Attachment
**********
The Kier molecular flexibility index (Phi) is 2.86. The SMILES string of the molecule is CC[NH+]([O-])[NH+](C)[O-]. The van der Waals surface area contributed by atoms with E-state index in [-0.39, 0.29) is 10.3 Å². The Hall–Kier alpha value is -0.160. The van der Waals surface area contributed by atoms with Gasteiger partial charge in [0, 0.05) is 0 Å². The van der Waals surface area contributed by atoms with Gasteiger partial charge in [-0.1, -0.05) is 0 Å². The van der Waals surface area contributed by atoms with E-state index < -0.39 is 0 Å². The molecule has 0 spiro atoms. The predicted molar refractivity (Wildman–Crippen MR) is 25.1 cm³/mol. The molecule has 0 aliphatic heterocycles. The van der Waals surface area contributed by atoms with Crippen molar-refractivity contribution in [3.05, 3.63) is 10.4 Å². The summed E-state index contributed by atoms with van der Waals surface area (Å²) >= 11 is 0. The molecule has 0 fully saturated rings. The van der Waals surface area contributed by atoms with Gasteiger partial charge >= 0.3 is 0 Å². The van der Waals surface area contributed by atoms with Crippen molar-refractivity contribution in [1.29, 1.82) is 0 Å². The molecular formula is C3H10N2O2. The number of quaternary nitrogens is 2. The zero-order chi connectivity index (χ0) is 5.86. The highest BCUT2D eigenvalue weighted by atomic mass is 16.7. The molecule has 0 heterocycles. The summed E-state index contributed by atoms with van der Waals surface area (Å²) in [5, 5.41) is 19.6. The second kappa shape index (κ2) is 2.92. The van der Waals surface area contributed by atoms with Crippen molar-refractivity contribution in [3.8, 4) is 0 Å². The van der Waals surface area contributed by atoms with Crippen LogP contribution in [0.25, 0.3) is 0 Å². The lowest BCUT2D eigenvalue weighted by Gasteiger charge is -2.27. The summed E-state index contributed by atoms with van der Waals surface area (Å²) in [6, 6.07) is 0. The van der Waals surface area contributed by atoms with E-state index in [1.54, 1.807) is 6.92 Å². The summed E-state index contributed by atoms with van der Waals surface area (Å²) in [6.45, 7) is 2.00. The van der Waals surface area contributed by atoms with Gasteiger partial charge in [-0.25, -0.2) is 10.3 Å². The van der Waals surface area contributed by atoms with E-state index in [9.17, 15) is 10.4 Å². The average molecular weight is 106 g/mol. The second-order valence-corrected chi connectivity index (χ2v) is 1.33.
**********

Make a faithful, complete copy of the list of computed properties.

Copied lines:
The Kier molecular flexibility index (Phi) is 2.86. The SMILES string of the molecule is CC[NH+]([O-])[NH+](C)[O-]. The van der Waals surface area contributed by atoms with E-state index in [-0.39, 0.29) is 10.3 Å². The Hall–Kier alpha value is -0.160. The van der Waals surface area contributed by atoms with Gasteiger partial charge in [0, 0.05) is 0 Å². The van der Waals surface area contributed by atoms with Gasteiger partial charge in [-0.1, -0.05) is 0 Å². The van der Waals surface area contributed by atoms with E-state index < -0.39 is 0 Å². The molecule has 0 spiro atoms. The predicted molar refractivity (Wildman–Crippen MR) is 25.1 cm³/mol. The molecule has 0 aliphatic heterocycles. The van der Waals surface area contributed by atoms with Crippen molar-refractivity contribution in [3.05, 3.63) is 10.4 Å². The summed E-state index contributed by atoms with van der Waals surface area (Å²) >= 11 is 0. The molecule has 0 fully saturated rings. The van der Waals surface area contributed by atoms with Gasteiger partial charge >= 0.3 is 0 Å². The van der Waals surface area contributed by atoms with Crippen molar-refractivity contribution in [1.29, 1.82) is 0 Å². The molecular formula is C3H10N2O2. The number of quaternary nitrogens is 2. The zero-order chi connectivity index (χ0) is 5.86. The highest BCUT2D eigenvalue weighted by atomic mass is 16.7. The molecule has 0 heterocycles. The summed E-state index contributed by atoms with van der Waals surface area (Å²) in [5, 5.41) is 19.6. The second kappa shape index (κ2) is 2.92. The van der Waals surface area contributed by atoms with Crippen molar-refractivity contribution in [3.8, 4) is 0 Å². The van der Waals surface area contributed by atoms with Crippen LogP contribution in [0.25, 0.3) is 0 Å². The lowest BCUT2D eigenvalue weighted by Gasteiger charge is -2.27. The summed E-state index contributed by atoms with van der Waals surface area (Å²) in [6, 6.07) is 0. The van der Waals surface area contributed by atoms with E-state index in [1.54, 1.807) is 6.92 Å². The summed E-state index contributed by atoms with van der Waals surface area (Å²) in [6.45, 7) is 2.00. The van der Waals surface area contributed by atoms with Gasteiger partial charge in [-0.25, -0.2) is 10.3 Å². The van der Waals surface area contributed by atoms with E-state index in [9.17, 15) is 10.4 Å². The average molecular weight is 106 g/mol. The second-order valence-corrected chi connectivity index (χ2v) is 1.33.